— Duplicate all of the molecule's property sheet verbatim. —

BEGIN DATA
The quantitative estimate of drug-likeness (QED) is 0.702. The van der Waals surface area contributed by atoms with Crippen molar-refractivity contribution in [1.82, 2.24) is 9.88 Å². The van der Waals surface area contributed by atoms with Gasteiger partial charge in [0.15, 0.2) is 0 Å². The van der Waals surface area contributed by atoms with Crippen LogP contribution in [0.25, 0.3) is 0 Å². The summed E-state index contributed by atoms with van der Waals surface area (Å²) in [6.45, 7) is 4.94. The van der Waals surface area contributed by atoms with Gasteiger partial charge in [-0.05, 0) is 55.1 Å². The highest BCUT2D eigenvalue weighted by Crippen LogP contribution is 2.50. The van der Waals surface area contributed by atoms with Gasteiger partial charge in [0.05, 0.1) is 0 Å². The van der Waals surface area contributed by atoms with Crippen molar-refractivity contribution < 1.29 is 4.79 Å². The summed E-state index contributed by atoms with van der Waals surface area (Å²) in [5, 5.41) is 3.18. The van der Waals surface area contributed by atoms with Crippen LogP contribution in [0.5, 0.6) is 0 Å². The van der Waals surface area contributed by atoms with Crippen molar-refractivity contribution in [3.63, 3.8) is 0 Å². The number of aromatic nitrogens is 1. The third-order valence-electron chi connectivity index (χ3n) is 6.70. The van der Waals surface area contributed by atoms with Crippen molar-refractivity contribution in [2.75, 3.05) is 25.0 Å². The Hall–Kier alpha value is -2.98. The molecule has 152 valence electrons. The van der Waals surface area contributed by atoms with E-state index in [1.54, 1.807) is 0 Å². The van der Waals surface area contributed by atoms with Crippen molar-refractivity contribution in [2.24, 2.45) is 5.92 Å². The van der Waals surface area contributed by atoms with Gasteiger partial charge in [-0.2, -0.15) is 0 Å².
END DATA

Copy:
The quantitative estimate of drug-likeness (QED) is 0.702. The van der Waals surface area contributed by atoms with Crippen molar-refractivity contribution in [1.82, 2.24) is 9.88 Å². The van der Waals surface area contributed by atoms with Gasteiger partial charge in [0.15, 0.2) is 0 Å². The van der Waals surface area contributed by atoms with Crippen LogP contribution in [0.25, 0.3) is 0 Å². The summed E-state index contributed by atoms with van der Waals surface area (Å²) in [6.45, 7) is 4.94. The van der Waals surface area contributed by atoms with Gasteiger partial charge in [-0.05, 0) is 55.1 Å². The highest BCUT2D eigenvalue weighted by Crippen LogP contribution is 2.50. The van der Waals surface area contributed by atoms with Gasteiger partial charge in [0.05, 0.1) is 0 Å². The van der Waals surface area contributed by atoms with Crippen molar-refractivity contribution < 1.29 is 4.79 Å². The summed E-state index contributed by atoms with van der Waals surface area (Å²) in [5, 5.41) is 3.18. The van der Waals surface area contributed by atoms with Crippen LogP contribution in [0.5, 0.6) is 0 Å². The van der Waals surface area contributed by atoms with Crippen molar-refractivity contribution in [3.63, 3.8) is 0 Å². The number of aromatic nitrogens is 1. The third-order valence-electron chi connectivity index (χ3n) is 6.70. The van der Waals surface area contributed by atoms with Crippen molar-refractivity contribution in [2.75, 3.05) is 25.0 Å². The Hall–Kier alpha value is -2.98. The molecule has 152 valence electrons. The van der Waals surface area contributed by atoms with E-state index in [1.54, 1.807) is 0 Å². The van der Waals surface area contributed by atoms with Crippen molar-refractivity contribution in [2.24, 2.45) is 5.92 Å². The van der Waals surface area contributed by atoms with Gasteiger partial charge in [-0.2, -0.15) is 0 Å².